What I love about this icon is that although it is of the Sacred Heart, it is window into our faith as a whole. In the Sacred Heart we are reminded of the humility of God in the Incarnation. Today we remember the beheading of Saint John the Baptist. ( He has, of course, an earlier feast in June to celebrate his birth. Is he the only saint to have two feasts??)
Jesus told his followers that John was the greatest of all the sons of men. Whilst John told his followers that Jesus was the Lamb of God. In John we see another model of humility. John knows that the time has come when he must diminish and Jesus must increase. And he humbly gives way to Jesus.
I think this quality of humility must be one of the signs of a great soul. The greater the soul, the smaller the sense of self importance.: the greater the soul, the smaller the ego. None is greater than John, and yet none submits so willingly to his own diminishment. He is also a figure of importance to all concerned with the place of faith in the public sphere. John was not afraid to tell the powerful that they were in breech of God's law. He was not afraid to tell Herod that they way he was living was wrong and immoral. John told is how it was. And, in Mark (6: 17-29) we are told that Herod rather respected him for that! Indeed, that he liked to listen to him! But he also liked his wife's daughter as well. And that was John's misfortune. There are several prayers to St. John the Baptist. This one seems appropriate for today:
O Martyr invincible, who, for the honor of God and the salvation of souls didst with firmness and constancy withstand the impiety of Herod even at the cost of thine own life, and didst rebuke him openly for his wicked and dissolute life; by thy prayers obtain for us a heart, brave and generous, in order that we may overcome all human respect and openly profess our faith in loyal obedience to the teachings of Jesus Christ, our divine Master.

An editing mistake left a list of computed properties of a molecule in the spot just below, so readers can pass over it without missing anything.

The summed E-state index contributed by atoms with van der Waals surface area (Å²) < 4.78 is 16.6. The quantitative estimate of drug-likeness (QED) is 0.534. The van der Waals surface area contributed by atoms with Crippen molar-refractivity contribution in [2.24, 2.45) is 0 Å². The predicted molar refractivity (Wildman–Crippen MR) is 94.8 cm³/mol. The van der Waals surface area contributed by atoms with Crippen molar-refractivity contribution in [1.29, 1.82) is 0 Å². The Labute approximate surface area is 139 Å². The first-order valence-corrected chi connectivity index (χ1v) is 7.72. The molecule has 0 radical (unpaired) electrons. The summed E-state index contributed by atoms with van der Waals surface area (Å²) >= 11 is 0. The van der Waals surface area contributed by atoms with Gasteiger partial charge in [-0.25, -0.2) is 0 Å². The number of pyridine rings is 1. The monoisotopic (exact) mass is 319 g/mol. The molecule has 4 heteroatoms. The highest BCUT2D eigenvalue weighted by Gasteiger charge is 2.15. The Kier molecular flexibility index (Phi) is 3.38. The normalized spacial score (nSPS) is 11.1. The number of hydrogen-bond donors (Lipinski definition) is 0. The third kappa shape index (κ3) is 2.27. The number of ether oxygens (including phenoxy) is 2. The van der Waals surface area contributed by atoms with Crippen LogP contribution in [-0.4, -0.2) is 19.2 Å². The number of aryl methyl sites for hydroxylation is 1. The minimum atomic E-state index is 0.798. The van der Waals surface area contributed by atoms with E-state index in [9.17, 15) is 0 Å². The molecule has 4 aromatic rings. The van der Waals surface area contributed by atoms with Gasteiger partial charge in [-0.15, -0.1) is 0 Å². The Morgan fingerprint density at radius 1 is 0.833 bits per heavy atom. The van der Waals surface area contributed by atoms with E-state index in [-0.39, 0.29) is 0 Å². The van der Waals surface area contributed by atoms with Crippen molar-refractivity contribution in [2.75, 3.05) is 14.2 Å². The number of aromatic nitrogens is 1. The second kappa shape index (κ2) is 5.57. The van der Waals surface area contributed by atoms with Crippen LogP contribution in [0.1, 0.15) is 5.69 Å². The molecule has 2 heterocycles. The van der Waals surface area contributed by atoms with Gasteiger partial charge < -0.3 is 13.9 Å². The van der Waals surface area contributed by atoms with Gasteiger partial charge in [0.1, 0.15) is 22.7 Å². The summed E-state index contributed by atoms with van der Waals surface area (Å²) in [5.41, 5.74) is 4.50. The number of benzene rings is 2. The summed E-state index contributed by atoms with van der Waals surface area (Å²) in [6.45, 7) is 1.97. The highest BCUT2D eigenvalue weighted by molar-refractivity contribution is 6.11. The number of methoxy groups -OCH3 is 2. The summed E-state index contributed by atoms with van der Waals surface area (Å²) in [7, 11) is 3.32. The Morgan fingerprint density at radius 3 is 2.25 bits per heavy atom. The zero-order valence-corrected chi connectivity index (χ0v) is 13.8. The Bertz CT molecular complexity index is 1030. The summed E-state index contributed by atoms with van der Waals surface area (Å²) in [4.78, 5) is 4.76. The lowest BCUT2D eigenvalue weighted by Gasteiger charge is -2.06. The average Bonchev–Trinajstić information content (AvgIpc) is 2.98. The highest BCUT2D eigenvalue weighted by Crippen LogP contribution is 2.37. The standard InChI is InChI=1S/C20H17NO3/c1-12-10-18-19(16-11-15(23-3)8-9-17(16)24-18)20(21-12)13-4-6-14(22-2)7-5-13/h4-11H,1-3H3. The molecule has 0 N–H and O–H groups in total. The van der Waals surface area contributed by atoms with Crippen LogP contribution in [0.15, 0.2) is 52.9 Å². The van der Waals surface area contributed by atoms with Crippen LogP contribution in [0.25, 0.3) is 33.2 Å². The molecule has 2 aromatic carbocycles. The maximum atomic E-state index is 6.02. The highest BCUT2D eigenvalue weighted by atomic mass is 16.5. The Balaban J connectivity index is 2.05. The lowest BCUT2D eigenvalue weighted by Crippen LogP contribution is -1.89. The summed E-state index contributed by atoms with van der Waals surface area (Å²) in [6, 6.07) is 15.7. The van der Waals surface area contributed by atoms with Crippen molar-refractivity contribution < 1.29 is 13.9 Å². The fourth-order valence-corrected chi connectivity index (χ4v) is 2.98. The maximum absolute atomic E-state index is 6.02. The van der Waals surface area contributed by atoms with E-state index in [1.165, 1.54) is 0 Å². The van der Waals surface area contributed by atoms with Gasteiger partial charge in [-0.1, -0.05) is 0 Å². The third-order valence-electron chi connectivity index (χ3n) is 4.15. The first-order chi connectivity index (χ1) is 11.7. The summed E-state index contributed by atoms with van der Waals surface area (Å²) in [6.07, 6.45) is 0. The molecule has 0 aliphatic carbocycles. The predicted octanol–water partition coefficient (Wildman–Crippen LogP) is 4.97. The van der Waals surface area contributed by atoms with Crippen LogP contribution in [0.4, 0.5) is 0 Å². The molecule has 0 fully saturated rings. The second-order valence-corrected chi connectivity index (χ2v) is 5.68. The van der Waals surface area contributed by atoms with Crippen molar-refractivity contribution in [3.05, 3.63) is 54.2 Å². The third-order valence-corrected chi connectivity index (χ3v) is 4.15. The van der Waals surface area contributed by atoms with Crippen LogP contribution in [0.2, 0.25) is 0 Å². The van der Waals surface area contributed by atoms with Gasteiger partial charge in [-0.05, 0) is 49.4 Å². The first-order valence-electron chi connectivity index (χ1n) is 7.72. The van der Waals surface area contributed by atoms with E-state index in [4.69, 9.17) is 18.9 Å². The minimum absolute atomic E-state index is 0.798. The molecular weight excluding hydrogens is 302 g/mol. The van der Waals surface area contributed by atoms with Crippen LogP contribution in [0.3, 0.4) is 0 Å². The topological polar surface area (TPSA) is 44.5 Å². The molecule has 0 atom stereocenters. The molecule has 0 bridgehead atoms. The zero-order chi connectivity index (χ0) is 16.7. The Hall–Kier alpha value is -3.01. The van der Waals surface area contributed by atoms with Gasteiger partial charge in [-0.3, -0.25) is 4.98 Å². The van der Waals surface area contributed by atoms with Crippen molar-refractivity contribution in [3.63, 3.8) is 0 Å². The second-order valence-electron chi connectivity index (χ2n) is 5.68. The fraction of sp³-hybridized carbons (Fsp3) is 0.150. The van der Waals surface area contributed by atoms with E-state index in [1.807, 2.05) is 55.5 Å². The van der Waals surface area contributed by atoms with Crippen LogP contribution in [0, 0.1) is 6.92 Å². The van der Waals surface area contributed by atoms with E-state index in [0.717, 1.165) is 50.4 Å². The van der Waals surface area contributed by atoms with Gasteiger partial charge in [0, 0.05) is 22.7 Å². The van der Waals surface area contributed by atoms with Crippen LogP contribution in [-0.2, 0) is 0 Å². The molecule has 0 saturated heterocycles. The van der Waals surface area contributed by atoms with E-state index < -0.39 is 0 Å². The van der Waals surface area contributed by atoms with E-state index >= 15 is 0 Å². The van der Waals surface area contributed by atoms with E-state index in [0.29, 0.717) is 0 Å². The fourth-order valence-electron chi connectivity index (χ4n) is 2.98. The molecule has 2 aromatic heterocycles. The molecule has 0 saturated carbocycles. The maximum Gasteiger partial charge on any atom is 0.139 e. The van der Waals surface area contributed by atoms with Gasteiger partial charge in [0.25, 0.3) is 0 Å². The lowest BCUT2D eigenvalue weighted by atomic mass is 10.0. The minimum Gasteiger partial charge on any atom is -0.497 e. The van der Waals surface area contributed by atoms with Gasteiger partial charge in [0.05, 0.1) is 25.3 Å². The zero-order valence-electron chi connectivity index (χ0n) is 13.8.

As we pray to the Sacred Heart, St John reminds us that we must be open to the fire of God's love: we must in all humility ask for our selfish self-seeking egos to be purified. It is not our heads WE must lose, but our hearts that we must give. We must diminish, if we are to increase. **
** Having written this, I came this across this passage the following day by Benedict XVI which says it all so much better!
' The task set before the Baptist as he lay in prison was to become blessed by this unquestioning acceptance of God'd obscure will; to reach the point of asking no further for external, visible, unequivocal clarity, but instead, of discovering God precisely in the darkness of this world...John event in prison had to respond once again and anew to his own call for metanoia or a change of mentality, in order that he might recognise his God in the night in which all early things exist. Only when we act in this manner does another - and doubtless the greatest - sayings of the Baptist reveal its full significance: ' He must increase, But I must decrease' (Jn 3; 30). We will know God to the extent that we are set free from ourselves.' (cited in Magnificat, Vol 1, No 11, August 2011: p384)
'We will know God to the extent that we are set free from ourselves.' This statement seems to me to go to the very heart of the Sacred Heart. As we become ever more attracted or pulled towards the Sacred Heart we become less constrained by the narrow limitations of our own hearts - that is 'ourselves'. Hence, the full significance of what the Baptist can bring to our understanding of this icon of the Sacred Heart of Jesus: we increase only as we diminish. ( Teilhard had much to say about 'diminishment' ...so that will require another blog! )
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